How to Eat Good Carbs in 2020
Eating on the Run: Eat Good Carbs in 2020
Carbohydrates, often referred to “carbs,” are getting a bad rap because too often people associate carbs with weight gain. The most popular diets on the market right now – Keto, Paleo, and Atkins – all call for low-carbohydrate consumption. Some of the bad rap comes from strong marketing campaigns and anecdotal stories of rapid weight loss as opposed to research where participants have been studied over a period of time. However, carbs are a necessary part of any balanced diet.
When we look further into the complex nature of cell chemistry and cellular functions, we come to understand that carbs are necessary for energy production, but when over-consumed, can contribute to weight gain.
The message gets even more confusing when carbs are labeled as “bad” when in reality, we need to avoid these kinds of labels. No food is completely “good” or “bad.” All these labels do is make us feel “good” or “bad” which may set us up for disordered eating habits. In practice, we should include unprocessed carbs in our diets that are also high in fiber (a.k.a., complex carbs). These kinds of carbs would be considered, “good carbs.” Athletes should not skimp on carbs, nor should they over-load on carbs. I’ve seen both extremes in my work with clients. Athletes should eat the kind of carbs that are calorie-dense and minimize simple refined sugars (a.k.a., simple carbs). Carbs that are calorie dense provide solid energy for workouts whereas carbs that are from simple refined sugars are merely empty calories that in the end cause a rapid spike in blood sugar. All carbs increase blood sugar so make the choice that gives you the slow, steady burn throughout the day.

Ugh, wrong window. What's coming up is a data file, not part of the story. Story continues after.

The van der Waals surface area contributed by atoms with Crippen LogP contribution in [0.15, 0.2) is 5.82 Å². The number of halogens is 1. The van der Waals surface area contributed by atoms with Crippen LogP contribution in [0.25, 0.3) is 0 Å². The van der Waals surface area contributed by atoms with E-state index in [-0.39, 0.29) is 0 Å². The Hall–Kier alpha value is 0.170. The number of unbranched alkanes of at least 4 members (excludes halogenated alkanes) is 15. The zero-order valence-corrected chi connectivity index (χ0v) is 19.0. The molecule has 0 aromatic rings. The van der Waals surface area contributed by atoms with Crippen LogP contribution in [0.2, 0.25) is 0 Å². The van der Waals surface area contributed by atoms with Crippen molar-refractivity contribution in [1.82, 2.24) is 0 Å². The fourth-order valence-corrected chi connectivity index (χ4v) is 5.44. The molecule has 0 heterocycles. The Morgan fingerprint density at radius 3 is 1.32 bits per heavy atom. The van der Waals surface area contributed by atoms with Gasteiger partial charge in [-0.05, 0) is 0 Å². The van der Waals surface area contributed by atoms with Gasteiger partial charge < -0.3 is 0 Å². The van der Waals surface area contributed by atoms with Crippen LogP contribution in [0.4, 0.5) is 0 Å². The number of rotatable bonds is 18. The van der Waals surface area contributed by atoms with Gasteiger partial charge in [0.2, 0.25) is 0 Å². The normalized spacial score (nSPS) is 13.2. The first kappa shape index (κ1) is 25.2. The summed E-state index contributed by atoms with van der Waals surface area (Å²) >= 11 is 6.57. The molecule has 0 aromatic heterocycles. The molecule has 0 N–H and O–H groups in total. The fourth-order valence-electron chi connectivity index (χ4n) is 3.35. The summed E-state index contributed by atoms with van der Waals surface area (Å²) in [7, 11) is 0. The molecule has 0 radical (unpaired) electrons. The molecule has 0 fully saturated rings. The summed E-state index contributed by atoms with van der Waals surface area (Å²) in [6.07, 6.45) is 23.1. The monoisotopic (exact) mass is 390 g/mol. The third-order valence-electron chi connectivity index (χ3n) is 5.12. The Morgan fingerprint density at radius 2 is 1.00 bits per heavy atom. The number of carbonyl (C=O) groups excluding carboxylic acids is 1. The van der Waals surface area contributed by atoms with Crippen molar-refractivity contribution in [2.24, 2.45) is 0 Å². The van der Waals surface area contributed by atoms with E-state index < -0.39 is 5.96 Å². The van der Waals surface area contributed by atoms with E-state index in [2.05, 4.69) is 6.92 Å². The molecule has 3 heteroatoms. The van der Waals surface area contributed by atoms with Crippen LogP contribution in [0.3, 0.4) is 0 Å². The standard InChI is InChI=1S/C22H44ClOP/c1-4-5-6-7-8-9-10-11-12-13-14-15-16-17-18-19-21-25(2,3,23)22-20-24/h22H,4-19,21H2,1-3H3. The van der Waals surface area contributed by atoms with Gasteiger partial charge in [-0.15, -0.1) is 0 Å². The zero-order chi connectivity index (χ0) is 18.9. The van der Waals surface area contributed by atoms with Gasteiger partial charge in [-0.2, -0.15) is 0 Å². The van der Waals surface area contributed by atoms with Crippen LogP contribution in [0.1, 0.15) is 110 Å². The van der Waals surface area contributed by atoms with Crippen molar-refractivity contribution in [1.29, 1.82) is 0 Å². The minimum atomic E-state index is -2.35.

No need to forsake carbs to hit your nutrition or weight loss goals. Check out this chart from Healthline Media to make the right choice and eat with purpose to support your training.
Complex Carbs Vs. Simple Carbs
Complex: Vegetables, Whole fruits, Legumes, Nuts, Seeds, Whole grains, Tubers.
Simple: Sugary drinks, Fruit juices, White bread, Cakes and cookies, Ice cream, Candies, Milk chocolates, French fries, Potato chips.
Bottom line: not all carbs are created equal so choose wisely and eat in moderation.
Katina Sayers is the owner/operator of Katina’s Nutritional Coaching Corner. She has an extensive background in health and education that began with degrees in exercise physiology, health and physical education, community health, and culminating with a doctoral degree in curriculum and instruction. She completed an advanced certificate of study in Integrative Nutrition and Health Coaching from the renowned Institute for Integrative Nutrition (IIN) in New York City. For the last four years, she has worked one-on-one with clients, presented a multitude of nutrition topics for large and small audiences, contracted with businesses to implement worksite wellness initiatives, and currently manages day-to-day food service operations at a local non-profit agency, as well as directs activities related to nutrition and health. Katina can be reached at firstname.lastname@example.org.